Is Azure Lift and Shift Right for You?

Azure lift and shift migrations get you into the cloud quickly, but they generally only provide a minimal range of benefits compared to using cloud-native applications. It is, therefore, advisable to consider all your options before choosing your migration method.

The basics of Azure lift and shift

Technically, Azure lift and shift are known as Azure rehosting and both descriptions give a fairly accurate summary of the migration method. Basically, you make an exact copy of your existing on-premises environment and replicate it in a cloud-based platform.

For the sake of completeness and clarity, it is essential that the lift and shift itself is exactly that. In other words, resist the temptation to try to resolve any issues with your migrating applications during the migration itself, no matter how simple the fix might seem. Either resolve issues before you migrate the applications to the cloud or wait until the migration is complete and tests show clearly that it is exactly replicating your existing systems. Then do whatever it is you need to do to deal with the matter.

As you may have guessed from this description, Azure lift and shift migrations are often the best option when you’re fairly happy with what you have already and just want to migrate to the cloud for the business benefits it offers, especially the potential for quick, easy, cost savings. Sometimes a lift and shift migration may be all you need to do, but a lot of the time, it’s just the start of a journey of improvement toward cloud-native architecture.

Azure lift and shift versus refactoring

Refactoring is sometimes known as repackaging, possibly because it often involves the use of containers, which are essentially virtualized operating systems which can be stacked, one on top of the other, on a virtual machine. You also have the option to use infrastructure as a service (IaaS) and platform as a service (PaaS) products.

Refactoring basically means changing the design of an application but making few, if any, changes to the underlying code. Basically, it’s one (small) step beyond lift and shift and is used for many the same reasons. If you’re fairly happy with what you have but do want to give it a bit of a wash and brush before you migrate to the cloud, then refactoring is probably the way to go. As with lift and shift migrations, most of the work will probably come after you have migrated to Azure.

Azure lift and shift versus architecture

The architecture migration method basically means reworking an application’s code so that it really can take advantage of what the cloud has to offer. It’s only usually feasible when you can devote an extensive amount of time and/or resources to getting it right.

In fact, it’s probably best if you have your own in-house developers who are familiar with the application(s) and/or extensive documentation (preferably and) because otherwise, you could end up finding that it would have been a whole lot quicker, easier and more affordable, just to have done a plain-vanilla lift and shift and then worked on the development of the app(s) when it/they were already in the cloud, probably in an agile manner, so staff had the benefit of incremental improvements while the company, as a whole, benefitted from incremental cost savings, which would help to offset the development costs.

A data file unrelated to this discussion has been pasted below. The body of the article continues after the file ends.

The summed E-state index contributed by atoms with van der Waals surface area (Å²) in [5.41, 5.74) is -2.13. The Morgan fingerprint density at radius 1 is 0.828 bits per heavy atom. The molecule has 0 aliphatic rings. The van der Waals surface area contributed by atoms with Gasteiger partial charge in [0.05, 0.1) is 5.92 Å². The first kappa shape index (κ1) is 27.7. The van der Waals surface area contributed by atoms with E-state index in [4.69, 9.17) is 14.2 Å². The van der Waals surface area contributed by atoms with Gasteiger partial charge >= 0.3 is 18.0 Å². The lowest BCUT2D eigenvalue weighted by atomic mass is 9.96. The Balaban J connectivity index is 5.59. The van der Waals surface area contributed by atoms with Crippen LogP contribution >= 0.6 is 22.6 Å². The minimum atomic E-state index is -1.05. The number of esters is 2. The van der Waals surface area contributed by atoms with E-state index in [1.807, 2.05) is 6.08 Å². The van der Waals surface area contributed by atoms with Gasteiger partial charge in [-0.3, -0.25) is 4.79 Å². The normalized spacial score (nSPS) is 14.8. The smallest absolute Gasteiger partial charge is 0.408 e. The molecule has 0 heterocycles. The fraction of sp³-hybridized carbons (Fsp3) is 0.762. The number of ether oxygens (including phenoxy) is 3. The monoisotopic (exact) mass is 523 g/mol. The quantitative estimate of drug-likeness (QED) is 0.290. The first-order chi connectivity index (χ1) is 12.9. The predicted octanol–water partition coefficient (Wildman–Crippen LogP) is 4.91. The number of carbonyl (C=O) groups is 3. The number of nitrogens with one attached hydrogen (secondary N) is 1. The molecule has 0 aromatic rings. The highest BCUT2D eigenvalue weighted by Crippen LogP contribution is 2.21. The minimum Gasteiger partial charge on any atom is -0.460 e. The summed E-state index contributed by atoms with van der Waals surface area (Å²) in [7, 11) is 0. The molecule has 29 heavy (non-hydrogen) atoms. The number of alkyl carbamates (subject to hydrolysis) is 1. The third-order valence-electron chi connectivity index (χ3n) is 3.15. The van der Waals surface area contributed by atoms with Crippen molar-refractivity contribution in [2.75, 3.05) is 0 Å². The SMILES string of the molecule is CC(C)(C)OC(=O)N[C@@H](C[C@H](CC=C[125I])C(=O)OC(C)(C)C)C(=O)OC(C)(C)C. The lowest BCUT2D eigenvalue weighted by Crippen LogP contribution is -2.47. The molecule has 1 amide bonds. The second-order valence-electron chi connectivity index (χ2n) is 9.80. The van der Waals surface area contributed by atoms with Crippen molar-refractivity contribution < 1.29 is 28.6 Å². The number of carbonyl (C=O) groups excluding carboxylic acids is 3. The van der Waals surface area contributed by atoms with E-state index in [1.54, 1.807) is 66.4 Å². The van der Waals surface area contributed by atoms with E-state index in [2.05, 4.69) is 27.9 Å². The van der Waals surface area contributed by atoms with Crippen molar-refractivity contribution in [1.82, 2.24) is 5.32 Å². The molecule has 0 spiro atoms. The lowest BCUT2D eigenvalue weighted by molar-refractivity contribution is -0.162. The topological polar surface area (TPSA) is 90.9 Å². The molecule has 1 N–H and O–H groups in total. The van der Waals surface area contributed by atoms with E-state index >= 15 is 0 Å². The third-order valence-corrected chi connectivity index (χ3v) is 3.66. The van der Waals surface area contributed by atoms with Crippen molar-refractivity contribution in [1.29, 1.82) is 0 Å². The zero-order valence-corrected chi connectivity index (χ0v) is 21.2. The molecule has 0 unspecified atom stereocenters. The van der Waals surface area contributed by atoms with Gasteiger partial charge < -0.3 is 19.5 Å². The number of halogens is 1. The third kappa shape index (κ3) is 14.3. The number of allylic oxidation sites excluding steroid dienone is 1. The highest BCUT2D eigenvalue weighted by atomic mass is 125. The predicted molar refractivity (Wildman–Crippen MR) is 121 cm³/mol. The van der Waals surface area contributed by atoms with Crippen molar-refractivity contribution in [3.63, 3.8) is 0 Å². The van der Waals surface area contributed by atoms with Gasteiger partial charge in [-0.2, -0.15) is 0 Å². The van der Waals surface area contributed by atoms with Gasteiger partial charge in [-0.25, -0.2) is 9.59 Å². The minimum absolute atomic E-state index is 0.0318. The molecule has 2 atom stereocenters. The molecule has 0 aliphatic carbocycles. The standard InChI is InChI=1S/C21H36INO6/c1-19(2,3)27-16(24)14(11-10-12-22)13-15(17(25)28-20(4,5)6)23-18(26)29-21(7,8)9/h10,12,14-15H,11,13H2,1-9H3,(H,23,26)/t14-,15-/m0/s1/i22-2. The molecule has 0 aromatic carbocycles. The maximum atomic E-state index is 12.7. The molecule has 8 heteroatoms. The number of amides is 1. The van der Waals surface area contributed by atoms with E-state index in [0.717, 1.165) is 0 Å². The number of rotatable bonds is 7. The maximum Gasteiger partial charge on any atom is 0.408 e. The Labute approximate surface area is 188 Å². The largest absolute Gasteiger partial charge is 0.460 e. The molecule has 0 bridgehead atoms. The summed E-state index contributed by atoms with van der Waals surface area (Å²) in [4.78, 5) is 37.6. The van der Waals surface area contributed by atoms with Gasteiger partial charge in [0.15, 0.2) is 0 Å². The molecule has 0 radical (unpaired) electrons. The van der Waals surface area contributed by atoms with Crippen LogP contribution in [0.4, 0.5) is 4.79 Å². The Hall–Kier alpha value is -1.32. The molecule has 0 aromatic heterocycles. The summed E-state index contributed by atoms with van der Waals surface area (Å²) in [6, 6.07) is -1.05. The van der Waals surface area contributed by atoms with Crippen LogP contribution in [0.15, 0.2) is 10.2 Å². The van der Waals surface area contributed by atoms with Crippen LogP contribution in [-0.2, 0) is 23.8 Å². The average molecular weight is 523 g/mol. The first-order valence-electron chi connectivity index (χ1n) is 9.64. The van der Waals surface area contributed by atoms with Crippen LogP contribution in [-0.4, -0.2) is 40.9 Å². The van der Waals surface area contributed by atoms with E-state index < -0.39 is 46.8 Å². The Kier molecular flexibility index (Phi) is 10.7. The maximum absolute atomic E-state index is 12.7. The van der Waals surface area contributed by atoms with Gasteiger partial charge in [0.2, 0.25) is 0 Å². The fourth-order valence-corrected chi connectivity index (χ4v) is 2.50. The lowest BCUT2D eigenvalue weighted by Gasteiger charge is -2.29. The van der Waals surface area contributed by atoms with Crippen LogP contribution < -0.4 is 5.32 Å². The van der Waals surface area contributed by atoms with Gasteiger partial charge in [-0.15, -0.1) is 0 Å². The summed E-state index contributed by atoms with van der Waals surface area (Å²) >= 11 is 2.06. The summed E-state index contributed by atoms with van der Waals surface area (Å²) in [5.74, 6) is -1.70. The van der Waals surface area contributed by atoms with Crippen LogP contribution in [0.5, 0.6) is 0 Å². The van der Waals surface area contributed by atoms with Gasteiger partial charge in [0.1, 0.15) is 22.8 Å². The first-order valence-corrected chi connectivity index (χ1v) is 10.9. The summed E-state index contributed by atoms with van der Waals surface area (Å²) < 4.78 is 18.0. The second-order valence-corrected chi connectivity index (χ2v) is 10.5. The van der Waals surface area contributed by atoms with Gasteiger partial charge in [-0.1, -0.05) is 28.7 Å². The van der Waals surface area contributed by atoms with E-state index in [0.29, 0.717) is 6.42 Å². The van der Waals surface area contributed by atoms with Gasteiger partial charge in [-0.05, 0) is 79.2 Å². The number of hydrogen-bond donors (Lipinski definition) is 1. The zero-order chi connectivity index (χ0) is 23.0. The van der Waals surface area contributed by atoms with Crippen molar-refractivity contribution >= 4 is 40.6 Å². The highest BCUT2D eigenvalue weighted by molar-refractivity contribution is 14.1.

Opting for the re-architecture migration method is a big decision and is probably only really advisable in situations where companies have already made a significant investment in their existing applications and believe that spending a bit more would be justified on the long-term return and where those existing applications are so important that companies want them to be cloud-ready from the moment of cloud deployment.

Azure lift and shift versus rebuilding

Rebuilding means exactly that. You create (or recreate) an application from scratch using cloud-native technologies so that what you end up with is something that is both resilient and highly scalable and which can be deployed without the hassle of needing to manage software licenses, underlying application infrastructure, middleware or any other resources. Basically, the application is all yours, and Azure platform as a service (PaaS) and/or infrastructure as a service (IaaS) takes care of everything needed to make your application run.

Perhaps rather ironically, there are two ways rebuilding can be used. The first way is similar to the architecture migration method. Basically, if you’re happy with what you have and you think it’s important that it can take full advantage of everything the cloud can do, right from the moment of deployment, then rebuilding can be the way to go.

Alternatively, rebuilding can be what happens after a lift and shift migration as part of a continual process of improvement. The downside to this approach is that you will have to shoulder the costs of the lift and shift migration and then the costs of the rebuilding, but the upside of it is that these costs will be, at least in part, offset by the cost savings you can make through being in the cloud.

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